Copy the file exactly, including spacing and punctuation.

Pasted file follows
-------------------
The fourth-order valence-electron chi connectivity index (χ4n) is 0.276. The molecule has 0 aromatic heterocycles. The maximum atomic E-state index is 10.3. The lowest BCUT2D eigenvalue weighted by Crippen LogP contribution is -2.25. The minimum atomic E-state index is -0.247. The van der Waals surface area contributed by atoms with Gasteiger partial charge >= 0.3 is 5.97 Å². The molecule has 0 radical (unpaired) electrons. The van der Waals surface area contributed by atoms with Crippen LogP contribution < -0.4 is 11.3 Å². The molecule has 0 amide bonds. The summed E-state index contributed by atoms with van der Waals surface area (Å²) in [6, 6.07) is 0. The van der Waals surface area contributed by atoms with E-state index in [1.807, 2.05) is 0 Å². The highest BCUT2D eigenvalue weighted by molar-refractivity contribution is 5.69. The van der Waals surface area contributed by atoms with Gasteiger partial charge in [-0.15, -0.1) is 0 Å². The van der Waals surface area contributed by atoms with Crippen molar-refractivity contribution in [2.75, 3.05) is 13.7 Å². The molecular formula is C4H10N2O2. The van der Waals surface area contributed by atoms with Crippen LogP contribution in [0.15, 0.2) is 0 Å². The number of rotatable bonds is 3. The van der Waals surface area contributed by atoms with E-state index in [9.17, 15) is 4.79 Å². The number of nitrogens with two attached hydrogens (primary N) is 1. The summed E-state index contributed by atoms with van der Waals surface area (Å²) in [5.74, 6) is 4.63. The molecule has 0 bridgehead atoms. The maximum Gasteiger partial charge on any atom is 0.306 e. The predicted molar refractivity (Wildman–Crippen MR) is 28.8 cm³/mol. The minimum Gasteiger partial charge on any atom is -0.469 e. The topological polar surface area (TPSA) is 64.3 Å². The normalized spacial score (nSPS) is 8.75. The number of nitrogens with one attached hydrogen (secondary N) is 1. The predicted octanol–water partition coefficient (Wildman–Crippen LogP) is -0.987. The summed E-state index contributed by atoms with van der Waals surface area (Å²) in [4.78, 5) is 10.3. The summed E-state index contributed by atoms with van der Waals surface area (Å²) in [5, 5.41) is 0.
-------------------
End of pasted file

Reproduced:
The fourth-order valence-electron chi connectivity index (χ4n) is 0.276. The molecule has 0 aromatic heterocycles. The maximum atomic E-state index is 10.3. The lowest BCUT2D eigenvalue weighted by Crippen LogP contribution is -2.25. The minimum atomic E-state index is -0.247. The van der Waals surface area contributed by atoms with Gasteiger partial charge >= 0.3 is 5.97 Å². The molecule has 0 radical (unpaired) electrons. The van der Waals surface area contributed by atoms with Crippen LogP contribution < -0.4 is 11.3 Å². The molecule has 0 amide bonds. The summed E-state index contributed by atoms with van der Waals surface area (Å²) in [6, 6.07) is 0. The van der Waals surface area contributed by atoms with E-state index in [1.807, 2.05) is 0 Å². The highest BCUT2D eigenvalue weighted by molar-refractivity contribution is 5.69. The van der Waals surface area contributed by atoms with Gasteiger partial charge in [-0.15, -0.1) is 0 Å². The van der Waals surface area contributed by atoms with Crippen molar-refractivity contribution in [2.75, 3.05) is 13.7 Å². The molecular formula is C4H10N2O2. The van der Waals surface area contributed by atoms with Crippen LogP contribution in [0.15, 0.2) is 0 Å². The number of rotatable bonds is 3. The van der Waals surface area contributed by atoms with E-state index in [9.17, 15) is 4.79 Å². The number of nitrogens with two attached hydrogens (primary N) is 1. The summed E-state index contributed by atoms with van der Waals surface area (Å²) in [5.74, 6) is 4.63. The molecule has 0 bridgehead atoms. The maximum Gasteiger partial charge on any atom is 0.306 e. The predicted molar refractivity (Wildman–Crippen MR) is 28.8 cm³/mol. The minimum Gasteiger partial charge on any atom is -0.469 e. The topological polar surface area (TPSA) is 64.3 Å². The normalized spacial score (nSPS) is 8.75. The number of nitrogens with one attached hydrogen (secondary N) is 1. The predicted octanol–water partition coefficient (Wildman–Crippen LogP) is -0.987. The summed E-state index contributed by atoms with van der Waals surface area (Å²) in [4.78, 5) is 10.3. The summed E-state index contributed by atoms with van der Waals surface area (Å²) in [5, 5.41) is 0.